O’Reilly’s team has been capitalising on those shifting financial sands. “We get very good results on energy savings,” he says.
There’s a social element that slots in nicely as well, and that’s the feel good factor.
“In this environment the good news is that you can reduce energy and carbon and enhance environmental credibility.” And corporates see sustainability as a drawcard for high quality employees, he adds.
O’Reilly claims this extends to Schneider Electric as well: “People want to work for us because they like what we do.”
It’s a factor that can ring true with the chief financial officer when the human costs are considered. O’Reilly says real estate are typically 25 per cent of the cost of running a business, but the operations cost, centred on staff, is 75 per cent. So a positive view of the company’s sustainability profile can carry some clout.
Financial solutions are growing, some with no capital outlay
Schneider Electric’s professional services business was formed last year, precisely to capture the opportunities in these drivers, O’Reilly says.
The mission is to “deliver life cycle efficiency with pragmatic asset values and efficiencies,” as O’Reilly puts it.
But it also offers finance solutions, connecting clients to a range of options such as through major financial institutions offering debt, offers from Low Carbon Australia, EUA [environmental upgrade agreement finance mechanisms], leasing programs that require “no capital outlay” and performance contracts, which guarantee savings or the supplier of the retrofit picks up the shortfall in energy performance.
“Everyone is driven by efficiency and the need to reduce carbon. There are private financial incentives through major financial institutions offering debts. There are EUA [environmental upgrade agreement finance mechanisms] and performance contracting under way.”
The Treasury program in Victoria is a great model of what’s possible given the right financial/payback framework, O’Reilly says.
“It’s a very innovative program; they’ve drawn down on best practice from a number of areas and Australians are leading the way.”
What’s perplexing is why more state governments,in the federal government, aren’t getting involved, given how perennially strapped government coffers are for cash.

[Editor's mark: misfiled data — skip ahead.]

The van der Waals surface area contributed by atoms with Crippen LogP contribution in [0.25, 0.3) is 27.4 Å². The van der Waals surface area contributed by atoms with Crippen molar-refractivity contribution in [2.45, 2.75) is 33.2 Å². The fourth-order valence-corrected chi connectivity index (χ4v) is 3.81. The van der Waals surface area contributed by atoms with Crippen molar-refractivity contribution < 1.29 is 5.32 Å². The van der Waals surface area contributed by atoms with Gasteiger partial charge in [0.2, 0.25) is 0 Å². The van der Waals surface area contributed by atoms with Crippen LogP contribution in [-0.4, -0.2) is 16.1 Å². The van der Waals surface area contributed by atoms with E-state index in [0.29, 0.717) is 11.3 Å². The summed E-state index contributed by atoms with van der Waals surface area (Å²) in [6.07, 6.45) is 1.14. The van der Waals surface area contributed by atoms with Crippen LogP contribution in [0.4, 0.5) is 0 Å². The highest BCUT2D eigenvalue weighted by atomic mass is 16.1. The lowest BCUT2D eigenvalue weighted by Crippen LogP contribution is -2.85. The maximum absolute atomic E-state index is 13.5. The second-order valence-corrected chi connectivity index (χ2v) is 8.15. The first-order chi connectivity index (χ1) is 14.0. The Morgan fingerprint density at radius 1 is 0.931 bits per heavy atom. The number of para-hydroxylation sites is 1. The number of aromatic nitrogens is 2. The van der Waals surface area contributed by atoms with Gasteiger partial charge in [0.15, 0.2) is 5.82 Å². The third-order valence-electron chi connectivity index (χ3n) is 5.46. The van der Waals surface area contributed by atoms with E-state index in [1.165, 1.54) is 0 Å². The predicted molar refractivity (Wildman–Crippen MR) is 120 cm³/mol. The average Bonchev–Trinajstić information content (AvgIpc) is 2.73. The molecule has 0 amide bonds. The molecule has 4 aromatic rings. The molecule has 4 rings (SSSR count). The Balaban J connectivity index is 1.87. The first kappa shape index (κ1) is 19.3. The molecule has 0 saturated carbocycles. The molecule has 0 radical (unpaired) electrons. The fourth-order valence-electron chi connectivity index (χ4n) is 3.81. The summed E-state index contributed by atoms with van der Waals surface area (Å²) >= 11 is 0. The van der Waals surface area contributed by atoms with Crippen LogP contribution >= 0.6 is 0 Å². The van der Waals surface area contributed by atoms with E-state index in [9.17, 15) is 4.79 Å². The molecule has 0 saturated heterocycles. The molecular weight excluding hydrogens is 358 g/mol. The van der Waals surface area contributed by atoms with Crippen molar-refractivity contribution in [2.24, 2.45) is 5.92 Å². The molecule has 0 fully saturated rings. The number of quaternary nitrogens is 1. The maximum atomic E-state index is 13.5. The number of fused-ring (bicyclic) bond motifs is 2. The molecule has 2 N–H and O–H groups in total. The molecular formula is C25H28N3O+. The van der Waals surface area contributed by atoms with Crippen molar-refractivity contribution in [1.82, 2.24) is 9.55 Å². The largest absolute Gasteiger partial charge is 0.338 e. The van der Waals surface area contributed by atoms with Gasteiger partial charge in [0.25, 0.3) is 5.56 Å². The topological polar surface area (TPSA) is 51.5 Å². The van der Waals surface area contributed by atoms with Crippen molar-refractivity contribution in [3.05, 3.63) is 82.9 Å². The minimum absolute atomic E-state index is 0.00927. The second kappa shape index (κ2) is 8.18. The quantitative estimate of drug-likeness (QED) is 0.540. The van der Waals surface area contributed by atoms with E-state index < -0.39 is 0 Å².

At the federal level, O’Reilly says there’s not much serious commitment beyond setting ideal targets.
“I’m aware of targets being set but no mobilisation”.
Changing the landscape is what technology can bring to the table and much of it is gaining timely information, that’s detailed and presented in a form that can translate to actions, O’Reilly says.
“What’s happening is the convergence of the need for energy efficiency and making that data available to ensure that customers are getting maximum information around consumption and getting the granularity of that,” O’Reilly says. “And turning that into actionable items that save energy.”
The company certainly has no excuse not to be fully across the latest technology. According to O’Reilly it has a global turnover of $20 billion a year, 4000 staff and 176 years of track record to call on.
The energy efficiency space is relatively new – 20 years since commencement.
Traditionally the company has focused on technology hardware but it’s now moved to “smart office-based structures and open web standards to move information, to ensure it is real time cloud enabled,” O’Reilly says.
“In the past data has tended to be backward looking. So it’s more predictive now. “We’re building confidence around modelling, to allow assets to be self healing.”
And yes, O’Reilly can see growth potential. The past 12 months have been
capital constrained, he says, but as far as he’s concerned it’s time to get set for growth.